The fact that he is losing this battle might mean that he was wrong in the first place doesn't seem to occur to him. The example he chooses is a paradigm of his unseriousness; your employers love mass immigration, while you can't get a parking space. The very fact that you can't get a parking space might mean that there are too many people doesn't seem to occur to him. He is proof of the maxim that you can spot a former Communist a mile away; where the facts don't sit with the ideology, you go with the ideology.
I did not hear the programme he refers to - but I would be very interested to know whether the employers who were interviewed were asked three straightforward questions. Firstly, how the wages they are paying staff compare with the wages paid in 2003. Secondly, whether the terms upon which their migrant staff are employed differ in any way from those they offered in 2003. Thirdly, how profitable their businesses are now in comparison to 2003. The answers to those questions might provide some insight into why employers are enthusiastic about migrants.
"It's assumed that Labour is soft on immigration. In actual fact the largest influxes of migrants into this country came during Conservative periods of government - if you look at the 1950s and early 1960s and indeed the situation with Eastern Africa.”
“The situation with Eastern Africa”? He means the time when the Kenyan and Ugandan Asians were expelled, and arrived in a Britain for which they had passports, where they were called “Paki”, and where they became some of the most successful and dynamic citizens this nation has possessed. And this is used by a Labour minister, a Labour minister, to attack past Conservative governments for softness on immigration! I wanted to throw up. "
Those East Asians he praises include Yasmin Alibhai-Brown, an insolent, graceless, arrogant woman who was given the protection of the United Kingdom, has received opportunities far beyond the reach of many of its natives yet who has made a presumably lucrative career out of criticising its perceived injustices. If we're in the business of plain speaking, we might as well speak plainly. Her chances under Idi Amin wouldn't have been too good.
"Of course, they all tell us, none of this is about race and it is politically correct to suggest that it is, as well as an attempt to avoid necessary debate. It's about overcrowding and the prospect of 70 million Britons (a prospect that is most unlikely). It's about jobs (despite migration helping to create jobs). It's about pressure on services (despite migrants disproportionately providing them or paying for them). "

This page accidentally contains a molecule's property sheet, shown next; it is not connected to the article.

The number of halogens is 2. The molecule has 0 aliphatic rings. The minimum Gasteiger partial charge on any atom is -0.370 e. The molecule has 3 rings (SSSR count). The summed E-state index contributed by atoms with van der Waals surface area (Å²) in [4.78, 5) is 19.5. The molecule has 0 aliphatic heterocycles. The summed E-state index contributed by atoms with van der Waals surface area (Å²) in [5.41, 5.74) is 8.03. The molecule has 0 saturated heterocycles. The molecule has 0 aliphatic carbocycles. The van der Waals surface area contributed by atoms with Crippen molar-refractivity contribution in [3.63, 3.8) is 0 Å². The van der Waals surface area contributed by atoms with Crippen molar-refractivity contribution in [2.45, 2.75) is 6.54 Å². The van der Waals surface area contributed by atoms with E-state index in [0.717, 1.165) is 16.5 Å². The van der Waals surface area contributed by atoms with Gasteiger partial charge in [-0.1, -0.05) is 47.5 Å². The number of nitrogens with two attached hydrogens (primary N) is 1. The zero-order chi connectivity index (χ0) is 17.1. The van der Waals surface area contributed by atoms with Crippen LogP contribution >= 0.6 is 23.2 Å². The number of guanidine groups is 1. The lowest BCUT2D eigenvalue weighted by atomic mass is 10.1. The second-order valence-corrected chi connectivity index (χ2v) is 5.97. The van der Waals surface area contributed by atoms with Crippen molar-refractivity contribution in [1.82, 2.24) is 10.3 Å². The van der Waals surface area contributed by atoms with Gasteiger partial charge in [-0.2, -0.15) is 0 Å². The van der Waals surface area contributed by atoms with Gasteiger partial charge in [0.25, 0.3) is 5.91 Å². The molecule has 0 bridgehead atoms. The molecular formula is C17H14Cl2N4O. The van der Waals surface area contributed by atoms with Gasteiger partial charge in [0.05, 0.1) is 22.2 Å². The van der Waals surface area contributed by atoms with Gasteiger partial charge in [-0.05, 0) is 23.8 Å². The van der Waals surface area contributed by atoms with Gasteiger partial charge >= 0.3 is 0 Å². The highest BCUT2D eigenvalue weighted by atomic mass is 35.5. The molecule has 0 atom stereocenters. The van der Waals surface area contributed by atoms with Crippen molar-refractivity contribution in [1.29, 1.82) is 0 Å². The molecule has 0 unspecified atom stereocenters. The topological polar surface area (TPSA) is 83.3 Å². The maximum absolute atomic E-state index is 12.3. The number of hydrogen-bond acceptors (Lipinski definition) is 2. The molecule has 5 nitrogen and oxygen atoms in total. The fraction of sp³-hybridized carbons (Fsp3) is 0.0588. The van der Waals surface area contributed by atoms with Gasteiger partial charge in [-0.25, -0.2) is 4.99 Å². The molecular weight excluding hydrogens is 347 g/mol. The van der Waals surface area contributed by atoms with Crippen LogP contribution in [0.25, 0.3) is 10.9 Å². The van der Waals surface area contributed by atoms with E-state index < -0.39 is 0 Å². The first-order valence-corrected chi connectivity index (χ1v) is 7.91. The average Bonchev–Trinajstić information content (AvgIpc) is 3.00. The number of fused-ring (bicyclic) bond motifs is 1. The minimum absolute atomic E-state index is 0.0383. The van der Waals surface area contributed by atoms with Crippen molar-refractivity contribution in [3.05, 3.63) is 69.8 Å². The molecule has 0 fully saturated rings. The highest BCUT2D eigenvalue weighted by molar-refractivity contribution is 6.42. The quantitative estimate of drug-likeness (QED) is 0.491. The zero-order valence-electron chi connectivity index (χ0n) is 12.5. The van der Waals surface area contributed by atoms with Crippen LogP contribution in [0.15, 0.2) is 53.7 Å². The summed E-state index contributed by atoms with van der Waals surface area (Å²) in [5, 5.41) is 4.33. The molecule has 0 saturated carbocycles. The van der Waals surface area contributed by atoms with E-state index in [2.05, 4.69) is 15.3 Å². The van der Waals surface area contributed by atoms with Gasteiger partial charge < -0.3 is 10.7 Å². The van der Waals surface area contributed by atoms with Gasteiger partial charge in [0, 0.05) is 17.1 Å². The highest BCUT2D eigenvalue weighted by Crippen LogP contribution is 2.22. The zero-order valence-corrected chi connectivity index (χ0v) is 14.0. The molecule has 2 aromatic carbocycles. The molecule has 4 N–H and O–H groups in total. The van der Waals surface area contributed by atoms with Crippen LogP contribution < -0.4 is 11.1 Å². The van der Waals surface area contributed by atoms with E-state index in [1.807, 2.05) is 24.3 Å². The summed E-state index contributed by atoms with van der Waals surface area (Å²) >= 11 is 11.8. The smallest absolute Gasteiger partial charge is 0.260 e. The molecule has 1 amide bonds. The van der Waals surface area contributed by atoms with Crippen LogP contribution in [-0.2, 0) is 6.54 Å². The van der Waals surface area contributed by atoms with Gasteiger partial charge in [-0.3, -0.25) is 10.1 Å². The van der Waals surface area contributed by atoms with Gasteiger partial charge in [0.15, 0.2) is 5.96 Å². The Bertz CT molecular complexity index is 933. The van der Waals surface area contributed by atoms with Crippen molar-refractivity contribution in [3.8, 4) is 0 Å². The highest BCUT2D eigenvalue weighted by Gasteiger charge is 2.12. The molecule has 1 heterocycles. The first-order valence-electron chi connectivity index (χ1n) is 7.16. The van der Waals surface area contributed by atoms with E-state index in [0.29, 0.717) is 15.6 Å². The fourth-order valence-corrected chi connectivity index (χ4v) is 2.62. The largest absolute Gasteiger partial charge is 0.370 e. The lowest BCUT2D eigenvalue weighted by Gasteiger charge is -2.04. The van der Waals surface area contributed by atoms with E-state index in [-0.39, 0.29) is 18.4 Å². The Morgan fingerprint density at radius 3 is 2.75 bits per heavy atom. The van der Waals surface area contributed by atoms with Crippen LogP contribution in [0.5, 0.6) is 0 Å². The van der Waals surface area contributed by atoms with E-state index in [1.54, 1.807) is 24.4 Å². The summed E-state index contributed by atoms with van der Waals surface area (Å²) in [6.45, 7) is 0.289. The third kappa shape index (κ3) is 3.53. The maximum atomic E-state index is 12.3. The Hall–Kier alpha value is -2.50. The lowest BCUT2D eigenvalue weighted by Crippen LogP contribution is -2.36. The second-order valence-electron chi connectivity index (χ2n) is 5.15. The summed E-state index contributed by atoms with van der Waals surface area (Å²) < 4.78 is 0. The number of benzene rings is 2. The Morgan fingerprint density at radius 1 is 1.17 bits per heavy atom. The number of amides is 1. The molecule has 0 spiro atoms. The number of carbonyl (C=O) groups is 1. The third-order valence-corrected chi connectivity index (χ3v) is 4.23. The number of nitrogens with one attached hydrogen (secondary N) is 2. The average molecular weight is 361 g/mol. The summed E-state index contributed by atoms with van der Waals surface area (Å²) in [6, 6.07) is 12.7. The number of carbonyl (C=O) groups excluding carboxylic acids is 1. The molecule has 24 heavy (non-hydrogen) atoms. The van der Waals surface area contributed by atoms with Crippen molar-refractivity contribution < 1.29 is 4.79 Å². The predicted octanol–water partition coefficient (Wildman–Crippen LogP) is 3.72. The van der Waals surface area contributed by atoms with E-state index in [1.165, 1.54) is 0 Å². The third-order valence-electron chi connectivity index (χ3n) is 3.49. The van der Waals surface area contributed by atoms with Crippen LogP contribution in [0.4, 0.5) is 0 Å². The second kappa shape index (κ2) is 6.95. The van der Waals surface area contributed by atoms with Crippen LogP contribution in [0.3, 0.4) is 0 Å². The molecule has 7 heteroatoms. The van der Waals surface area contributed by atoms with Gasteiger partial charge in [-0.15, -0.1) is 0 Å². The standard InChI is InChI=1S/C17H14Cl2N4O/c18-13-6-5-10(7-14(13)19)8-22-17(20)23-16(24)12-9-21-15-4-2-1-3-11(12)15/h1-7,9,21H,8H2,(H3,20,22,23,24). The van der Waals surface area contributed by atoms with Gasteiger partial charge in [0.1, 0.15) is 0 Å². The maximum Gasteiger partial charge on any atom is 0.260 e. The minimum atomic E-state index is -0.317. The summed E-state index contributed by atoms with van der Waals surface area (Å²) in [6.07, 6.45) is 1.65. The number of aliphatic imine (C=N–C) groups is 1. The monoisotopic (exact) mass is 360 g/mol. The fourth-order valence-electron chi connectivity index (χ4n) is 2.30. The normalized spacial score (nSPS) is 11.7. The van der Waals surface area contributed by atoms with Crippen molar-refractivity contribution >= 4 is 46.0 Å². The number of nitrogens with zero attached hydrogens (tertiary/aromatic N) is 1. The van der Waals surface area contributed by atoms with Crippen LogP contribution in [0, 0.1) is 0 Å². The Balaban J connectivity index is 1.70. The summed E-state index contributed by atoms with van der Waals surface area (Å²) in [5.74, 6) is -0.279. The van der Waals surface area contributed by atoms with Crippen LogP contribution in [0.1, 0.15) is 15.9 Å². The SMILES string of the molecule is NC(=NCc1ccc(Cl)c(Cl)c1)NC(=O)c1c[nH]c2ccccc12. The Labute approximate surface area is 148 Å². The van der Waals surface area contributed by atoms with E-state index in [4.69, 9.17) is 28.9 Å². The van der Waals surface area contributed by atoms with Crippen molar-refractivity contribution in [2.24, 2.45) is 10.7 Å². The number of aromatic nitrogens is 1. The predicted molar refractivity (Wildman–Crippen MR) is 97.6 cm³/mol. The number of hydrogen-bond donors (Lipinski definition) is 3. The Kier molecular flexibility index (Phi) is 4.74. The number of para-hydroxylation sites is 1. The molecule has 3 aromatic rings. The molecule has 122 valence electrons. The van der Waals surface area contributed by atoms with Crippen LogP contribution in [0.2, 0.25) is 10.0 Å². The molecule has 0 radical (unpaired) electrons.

Who has introduced the race issue into this discussion? The voice of liberal reason. Aaronovitch once again proves the truth of Brimelow's Law -
"The modern definition of 'racist' is someone who is winning an argument with a liberal"
This is further proof of Aaronovitch's lack of intellectual seriousness. And where is his proof that migrants either provide or pay for services in a manner out of proportion to their numbers?
"According to one academic study [from a Migration Watch supporter, Dr David Coleman, as it happens], the ethnic community in Britain will grow from 9 per cent to 29 per cent by mid-century.”
I spoke to Sir Andrew (Green) yesterday who, courteous as ever, confirmed to me that “ethnic community” denotes “non-white”. Not, please notice, non-British and also notice that this figure includes anyone classified as mixed-race. Therefore “our society will be changed out of all recognition” means, not to put too fine a point upon it, a Britain which is nearly a third touched with the tar brush".
David Coleman is, or was, Professor of Demography at the University of Oxford, and the victim of the sort of ideological hounding which Aaronovitch might once have endorsed, or even led. It does not occur to Aaronovitch that when the nation's foremost demographer says something about demographics, he should be listened to. No. Instead, his academic rank is reduced and he becomes a candidate for marginalisation and purge. Better get out the brush, Professor, and start familiarising yourself with the Doncaster A to Z.
Ah, the tar brush! The Imperial era utility put-down despised even then, and now only used by the more sophisticated ex-Communist public policy intellectuals! The very use of this expression is even more evidence of how unserious this person is. Who would even dream of using such an expression now?
"No more cant. This is still part of what scares our pusillanimous partymen, who are all now involved in a revolting public auction to show who can be the “toughest” on the economic migrant - that miscreant who comes over and does our jobs and pays our taxes and adds to our pool of talent. And who may well, if Sir Andrew Green is right, be ethnic. "
'No more cant'; quite agree, more in a moment. Migrants do all the things he says; but they also displaced Billy Gallagher. Maybe he just wasn't as good as his replacements.